Checking In With Aero
Building on the success of his SoHo hotel, 60 Thompson, Thomas O'Brien tops it off with a penthouse
Kimberly Goad -- Interior Design, 9/1/2002 12:00:00 AM
Four years ago, nothing suggested that 60 Thompson Street would one day become 60 Thompson. Back then, an old metalwork shop held claim to the address. But when members of the Pomeranc Group, a family-run New Jersey real-estate development firm, glimpsed a "for sale" sign in the building's window, they saw nothing but boutique-hotel possibility. "Thompson Street is inherently unique," says partner Jason Pomeranc. "Within 100 feet, you have the epicenter of SoHo nightlife and retail. But you also have Thompson itself, a little bohemian oasis."
For the design of the future hotel, the Pomeranc Group hired York Hunter Construction Services and embarked on an extremely lengthy building process. Stumbling blocks included SoHo zoning, negotiations over air rights, and resistance from neighbors who, let's face it, had no reason to believe that the Pomerancs weren't a bunch of real-estate developers out to destroy the neighborhood. Much, much later, the hotel's 12-story, 100-room interior was ready for the services of Thomas O'Brien, the cofounder of Aero Studios and designer of both residential and retail spaces for Giorgio Armani and Ralph Lauren. (O'Brien was suggested by nightclub impresario Rande Gerber, who'd enlisted the master of "warm modernism" to design two of his Whiskey Bars.)
For his first foray into the world of hotel design, O'Brien drew inspiration from a number of images. A photo of Piet Mondrian's studio played out in the staircase to 60 Thompson's second-floor lobby, while the banquette that runs the length of the lobby derives from a 1940s photograph of Burt Lancaster lounging on a sofa at home in Palm Springs, California. A marble-floored pool in ancient Pompeii found an interpretation in the foyer and again in the marble bathrooms. And the 1930s French minimalism of Jean-Michel Frank comes through in the clean proportions and subdued colors everywhere: from the restaurant, Thom, to the Thompson Loft, as the 1,100-square-foot duplex penthouse is known.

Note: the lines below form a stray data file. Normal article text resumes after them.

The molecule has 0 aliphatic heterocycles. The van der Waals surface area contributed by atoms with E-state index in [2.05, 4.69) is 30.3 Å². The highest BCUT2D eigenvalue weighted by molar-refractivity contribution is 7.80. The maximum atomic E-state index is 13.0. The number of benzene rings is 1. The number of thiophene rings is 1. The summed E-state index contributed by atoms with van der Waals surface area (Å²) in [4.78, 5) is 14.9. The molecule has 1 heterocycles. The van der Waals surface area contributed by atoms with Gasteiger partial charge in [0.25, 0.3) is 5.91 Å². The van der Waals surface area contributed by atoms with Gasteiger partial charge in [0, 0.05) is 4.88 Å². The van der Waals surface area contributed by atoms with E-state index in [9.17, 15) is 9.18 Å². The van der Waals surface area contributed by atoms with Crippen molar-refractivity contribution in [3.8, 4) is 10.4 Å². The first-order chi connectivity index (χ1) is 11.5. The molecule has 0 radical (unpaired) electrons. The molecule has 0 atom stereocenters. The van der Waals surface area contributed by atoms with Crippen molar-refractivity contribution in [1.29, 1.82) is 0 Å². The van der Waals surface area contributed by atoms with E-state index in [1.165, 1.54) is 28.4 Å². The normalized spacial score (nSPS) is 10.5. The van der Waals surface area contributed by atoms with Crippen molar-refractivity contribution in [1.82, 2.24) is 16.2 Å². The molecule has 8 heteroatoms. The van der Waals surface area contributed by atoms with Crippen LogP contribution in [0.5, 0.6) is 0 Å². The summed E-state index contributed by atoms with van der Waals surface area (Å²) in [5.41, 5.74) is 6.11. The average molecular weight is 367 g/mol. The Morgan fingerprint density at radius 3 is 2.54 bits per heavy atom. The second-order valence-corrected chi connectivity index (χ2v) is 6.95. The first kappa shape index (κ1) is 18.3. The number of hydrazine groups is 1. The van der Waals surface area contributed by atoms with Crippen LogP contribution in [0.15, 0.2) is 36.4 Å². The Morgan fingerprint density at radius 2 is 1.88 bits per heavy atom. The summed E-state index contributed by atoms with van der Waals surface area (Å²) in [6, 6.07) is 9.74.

The last part of the hotel to be completed, the penthouse—like any other hotel penthouse—is the largest, most expensive suite in the building. Unlike a standard hotel penthouse, this one offers a 360-degree view of Manhattan, by virtue of lushly planted terraces on three sides, and fulfills Pomeranc's request that the space be "un-hotellike." Applying residential standards involved a number of impractical decisions, however. In a business where every square foot has a dollar sign attached, the double-height residential-loft concept was considered an inefficient use of space. O'Brien's choice of cool greens, browns, and eggplant tones also went against conventional wisdom. "The tendency in commercial projects is to turn it all brown, so it doesn't show dirt," says the designer. He chose simple ecru silk draperies, allowing natural light from double-height windows to pour in, and had oak floors polyurethaned three times to achieve a walnut-colored "residential" gleam.
Virtually all the furniture comes from the collection that O'Brien designs for Hickory Chair. In the downstairs seating area, he deployed his own slipper chair, ottoman, sofa, and tray table. His storage box in mahogany with railroad-silver hardware doubles here as a cocktail table. A stairway with 1930s-inspired painted steel handrails leads to the upper-floor master bedroom, with its asymmetrical fireplace of walnut and slate. Two chenille-covered ottomans sit at the foot of the mahogany four-poster, and O'Brien paired his side chair and a sleek desk with metal legs. The master bath combines Levanto and Carrara marble tiles with glass-and-chrome custom towel bars to set a jazz-age mood. In the second bedroom, leather wall panels and a walnut headboard epitomize O'Brien's penchant for "warm modernism." It all adds up, says Pomeranc, to "forward but timeless."
Given the A-list celebrities and VIPs who have passed through 60 Thompson in the past year, you'd think that hotelier Pomeranc would be confident in his success. But not until Russell Crowe, a frequent guest, asked if he could purchase the penthouse did Pomeranc feel he'd accomplished his goal: "When someone walks in, he should feel like he's walking into a great SoHo apartment." And anyone who questions O'Brien's execution of that concept should just try making a reservation.
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